Tips on What a Defendant Should Say to a estimate During Their Sentencing
If you have been arrested for a crime, and afterward found guilty. Whether that was by a plea deal, or convicted after trial there is nevertheless one more hearing you need to go by. That is the sentencing hearing where the estimate will impose your sentence. Depending on the kind of crime this can range anywhere from no sanction, to many years in prison.
At the sentencing hearing the estimate will ask the defendant if he or she has anything they wish to say regarding their sentence. In that situation the defendant has the right to say something, or they can choose not to say something. In my experience I find it helpful if the defendant chooses to say something. Here are some tips when thinking of something to say to the estimate.
Apologize for your actions: This is important because the estimate wants to know you that are sorry for what you did. Not just sorry because you got caught. By apologizing to the estimate for your actions you’re showing the estimate that you are being accountable for your actions, and willing to take responsibility.
Explain your background: Typically most Attorneys will inform the estimate of the defendant’s background, the incident in question. But I think its helpful if this information comes from the Defendant. If you’re convicted of a DUI, and you suffer from alcoholism tell the estimate. Tell them how you struggle with this disease, and you’re doing everything possible to get it under control.
Discuss positives that come from this experience: clearly being arrested and convicted of a crime doesn’t have many positives. But if you can tell the estimate what you learned from this, and how you will not make the same mistake twice this is very helpful. For example if your convicted of a DUI, and you tell the estimate now you recognize how much alcohol can be in your system for you to be affected by it. Or you discuss what you learned at the alcohol drug treatment, or classes. These actions will be more powerful than any words you can say. Which brings me to my next point.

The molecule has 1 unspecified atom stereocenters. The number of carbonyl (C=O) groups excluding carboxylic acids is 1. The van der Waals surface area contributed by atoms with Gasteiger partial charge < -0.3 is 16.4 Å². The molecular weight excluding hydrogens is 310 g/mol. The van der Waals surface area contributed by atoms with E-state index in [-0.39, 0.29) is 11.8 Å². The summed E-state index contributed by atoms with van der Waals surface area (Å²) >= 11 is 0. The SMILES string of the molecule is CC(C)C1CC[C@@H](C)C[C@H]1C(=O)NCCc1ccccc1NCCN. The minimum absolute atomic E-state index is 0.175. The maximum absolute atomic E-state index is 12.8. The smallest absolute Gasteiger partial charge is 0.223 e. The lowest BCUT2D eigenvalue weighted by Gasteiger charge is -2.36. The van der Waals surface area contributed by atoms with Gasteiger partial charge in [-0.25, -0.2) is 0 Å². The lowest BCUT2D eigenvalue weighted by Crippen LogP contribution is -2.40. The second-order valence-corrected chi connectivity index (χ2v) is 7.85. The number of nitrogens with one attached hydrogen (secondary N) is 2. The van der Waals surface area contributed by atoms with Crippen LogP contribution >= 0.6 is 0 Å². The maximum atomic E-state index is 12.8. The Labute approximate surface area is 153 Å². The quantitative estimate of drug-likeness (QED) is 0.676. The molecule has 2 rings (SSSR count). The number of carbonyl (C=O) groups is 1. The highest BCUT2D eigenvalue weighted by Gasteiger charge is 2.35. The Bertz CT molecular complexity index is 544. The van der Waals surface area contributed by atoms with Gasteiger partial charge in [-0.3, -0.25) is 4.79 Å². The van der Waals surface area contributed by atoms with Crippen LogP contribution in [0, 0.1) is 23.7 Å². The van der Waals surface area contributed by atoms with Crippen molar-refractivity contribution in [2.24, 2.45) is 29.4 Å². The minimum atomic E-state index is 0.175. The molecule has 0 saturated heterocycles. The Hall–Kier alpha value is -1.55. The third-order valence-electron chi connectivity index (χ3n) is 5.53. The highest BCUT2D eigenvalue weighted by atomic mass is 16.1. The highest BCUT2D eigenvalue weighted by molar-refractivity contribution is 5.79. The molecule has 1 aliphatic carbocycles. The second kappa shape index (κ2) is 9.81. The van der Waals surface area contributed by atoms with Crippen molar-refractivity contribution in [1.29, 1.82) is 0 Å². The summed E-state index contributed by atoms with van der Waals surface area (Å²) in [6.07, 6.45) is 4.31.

Complete aspects of sentence before sentenced: In a typical first offense DUI case, most Judges will impose an alcohol and drug assessment, and alcohol classes. If you can get these classes done before they are already imposed then this will reflects more favorably for you.
You will never do this again: This kind of goes hand in hand with apologizing to the court. But I find Judges are really receptive if a defendant tells them they will never appear in this court again. Now clearly if you have a prior criminal history this will not be as effective. But if you have never been in trouble before than this will go along way to ensuring the estimate.
The biggest tip I can provide is be genuine. If you don’t feel any of the above things, then don’t fake it. A estimate can pick up on it, and will hammer you.